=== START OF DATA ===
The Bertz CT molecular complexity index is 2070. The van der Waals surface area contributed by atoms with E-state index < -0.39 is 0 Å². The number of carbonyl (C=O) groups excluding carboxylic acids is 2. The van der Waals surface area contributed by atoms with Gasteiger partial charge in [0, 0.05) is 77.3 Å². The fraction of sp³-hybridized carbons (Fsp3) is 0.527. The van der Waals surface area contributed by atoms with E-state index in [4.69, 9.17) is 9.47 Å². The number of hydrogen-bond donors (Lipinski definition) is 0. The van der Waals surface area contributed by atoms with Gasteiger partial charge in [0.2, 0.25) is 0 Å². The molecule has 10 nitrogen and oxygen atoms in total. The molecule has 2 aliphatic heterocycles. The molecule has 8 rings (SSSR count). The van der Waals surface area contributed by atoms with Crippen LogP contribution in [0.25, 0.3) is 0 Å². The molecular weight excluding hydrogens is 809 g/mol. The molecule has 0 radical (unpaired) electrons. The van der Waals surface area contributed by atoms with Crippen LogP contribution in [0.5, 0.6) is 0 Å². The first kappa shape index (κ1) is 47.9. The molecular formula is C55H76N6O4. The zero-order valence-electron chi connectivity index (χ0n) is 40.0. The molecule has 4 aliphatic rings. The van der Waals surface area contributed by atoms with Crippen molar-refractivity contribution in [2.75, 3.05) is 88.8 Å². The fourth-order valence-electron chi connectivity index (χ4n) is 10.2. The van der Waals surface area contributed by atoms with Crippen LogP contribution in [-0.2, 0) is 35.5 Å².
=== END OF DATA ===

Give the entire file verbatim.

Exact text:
The Bertz CT molecular complexity index is 2070. The van der Waals surface area contributed by atoms with E-state index < -0.39 is 0 Å². The number of carbonyl (C=O) groups excluding carboxylic acids is 2. The van der Waals surface area contributed by atoms with Gasteiger partial charge in [0, 0.05) is 77.3 Å². The fraction of sp³-hybridized carbons (Fsp3) is 0.527. The van der Waals surface area contributed by atoms with E-state index in [4.69, 9.17) is 9.47 Å². The number of hydrogen-bond donors (Lipinski definition) is 0. The van der Waals surface area contributed by atoms with Gasteiger partial charge in [0.2, 0.25) is 0 Å². The molecule has 10 nitrogen and oxygen atoms in total. The molecule has 2 aliphatic heterocycles. The molecule has 8 rings (SSSR count). The van der Waals surface area contributed by atoms with Crippen LogP contribution in [0.25, 0.3) is 0 Å². The molecular weight excluding hydrogens is 809 g/mol. The molecule has 0 radical (unpaired) electrons. The van der Waals surface area contributed by atoms with Crippen LogP contribution in [0.5, 0.6) is 0 Å². The first kappa shape index (κ1) is 47.9. The molecular formula is C55H76N6O4. The zero-order valence-electron chi connectivity index (χ0n) is 40.0. The molecule has 4 aliphatic rings. The van der Waals surface area contributed by atoms with Crippen molar-refractivity contribution in [2.75, 3.05) is 88.8 Å². The fourth-order valence-electron chi connectivity index (χ4n) is 10.2. The van der Waals surface area contributed by atoms with Crippen LogP contribution in [-0.2, 0) is 35.5 Å².